Your dog or cat is required to be micro-chipped by 12 weeks old and must not be sold unless they have been micro-chipped (even if the animal is less than 12 weeks old when it is sold)
A vet or accredited implanter can microchip your pet and fill out a Permanent Identification Form. The vet or implanter will forward the form to Council to have your pet entered on the NSW Companion Animals Register. You will then be sent a Certificate of Identification and Lifetime Registration form.
Fines: If you fail to have your cat or dog micro-chipped when required to do so, you may be issued with fines starting at $165 to a potential maximum of $5,500.
All dogs and cats, other than exempt ones, must be registered from the time the animal is six months old. Registration is a one-off process that applies for the lifetime of the animal.
Registration fees are set by the NSW Government: NSW Registration fees
Some discounts apply for de-sexed animals only. Additional discounts are available for pensioners or for de-sexed animals adopted from a recognized animal rescue agency or pound. To receive these discounts you will need to present evidence by way of a de-sexing certificate and, if applicable a pensioner card or rescue agency adoption papers.
Register and pay your lifetime registration fee on-line at the NSW Pet Registry website
NSW Pet Registry
Complete and lodge the Lifetime Registration Form with us and we will issue you with a Certificate of Registration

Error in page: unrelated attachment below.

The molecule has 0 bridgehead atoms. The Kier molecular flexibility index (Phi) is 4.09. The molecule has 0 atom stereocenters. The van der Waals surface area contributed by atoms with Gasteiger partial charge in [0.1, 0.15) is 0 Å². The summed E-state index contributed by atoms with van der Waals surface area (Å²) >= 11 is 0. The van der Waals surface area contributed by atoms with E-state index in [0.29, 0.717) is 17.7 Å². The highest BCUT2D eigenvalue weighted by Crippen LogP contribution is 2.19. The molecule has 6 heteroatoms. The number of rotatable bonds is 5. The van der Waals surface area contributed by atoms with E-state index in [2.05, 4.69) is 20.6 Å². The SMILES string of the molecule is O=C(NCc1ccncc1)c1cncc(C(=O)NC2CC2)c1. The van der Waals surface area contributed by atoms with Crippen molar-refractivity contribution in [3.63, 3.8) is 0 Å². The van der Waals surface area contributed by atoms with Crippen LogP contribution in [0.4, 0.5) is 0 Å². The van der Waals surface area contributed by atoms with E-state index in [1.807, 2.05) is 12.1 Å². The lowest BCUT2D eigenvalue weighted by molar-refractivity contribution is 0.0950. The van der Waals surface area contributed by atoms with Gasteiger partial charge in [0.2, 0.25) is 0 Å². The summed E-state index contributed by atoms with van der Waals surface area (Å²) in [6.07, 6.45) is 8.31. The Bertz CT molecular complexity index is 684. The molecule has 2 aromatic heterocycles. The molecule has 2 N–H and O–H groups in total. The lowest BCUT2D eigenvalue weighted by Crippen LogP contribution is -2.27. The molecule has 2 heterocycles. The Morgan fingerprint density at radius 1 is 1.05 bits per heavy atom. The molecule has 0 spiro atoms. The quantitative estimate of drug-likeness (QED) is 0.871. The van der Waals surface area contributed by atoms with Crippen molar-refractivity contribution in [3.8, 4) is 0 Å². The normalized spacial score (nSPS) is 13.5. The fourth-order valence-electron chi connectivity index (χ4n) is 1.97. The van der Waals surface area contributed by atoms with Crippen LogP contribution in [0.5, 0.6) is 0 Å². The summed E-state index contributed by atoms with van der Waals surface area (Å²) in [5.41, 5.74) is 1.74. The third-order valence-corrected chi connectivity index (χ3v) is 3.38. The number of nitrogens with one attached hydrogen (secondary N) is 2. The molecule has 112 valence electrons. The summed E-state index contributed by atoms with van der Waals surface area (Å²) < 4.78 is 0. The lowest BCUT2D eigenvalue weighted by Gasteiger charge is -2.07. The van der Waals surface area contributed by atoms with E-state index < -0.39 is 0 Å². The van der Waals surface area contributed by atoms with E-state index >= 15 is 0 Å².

Some discounts apply for de-sexed animals and also for owners who are pensioners. To receive these you will need to present evidence by way of a de-sexing certificate or a pensioner card.
Fines: If you fail to register your cat or dog when required to do so you may be issued with fines beginning at $275 up to $6,500
In addition to being micro-chipped all dogs, except working dogs, have to wear a collar and tag showing the dog's name and your address or telephone number when outside its own property.
If you fail to comply with this requirement, you may be liable for a maximum penalty of $880 or $5,500 for a restricted, dangerous or menacing dog.
All cats, except cats being exhibited at a show (or in transit to or from a show at which they will be exhibited), must have some form of identification when in a public place.
Cats do not have to wear a collar and tag with your contact details on it, but must be micro-chipped and lifetime-registered.
If you fail to comply with this requirement, you may be liable for a maximum penalty of $880.
It is the responsibility of the original or “old” owner to ensure a Change of Owner Form is signed and completed by both parties and submitted to Council. All forms together with proof should be submitted.
It is an offence to sell or give away a dog or cat that is not microchipped. A minimum fine of $165 per animal applies to both the person selling the animal and the person receiving an animal that is not microchipped.
Alternatively, the whole process can be completed on-line at the Pet Registry.
Bought or been given a pet but have not received any paperwork - what should you do?
If you have bought or been given a dog or cat and you have not received any paperwork regarding the transfer of ownership on the NSW Companion Animals Register, you should contact the previous owner to ensure a Change of Owner Form is sent to Council.
If you can't contact the previous owner, you will need to complete a Statutory Declaration and submit this to Council. You will need to know your pet's microchip number. Your vet can assist with this. We will then add your details to your pet's information.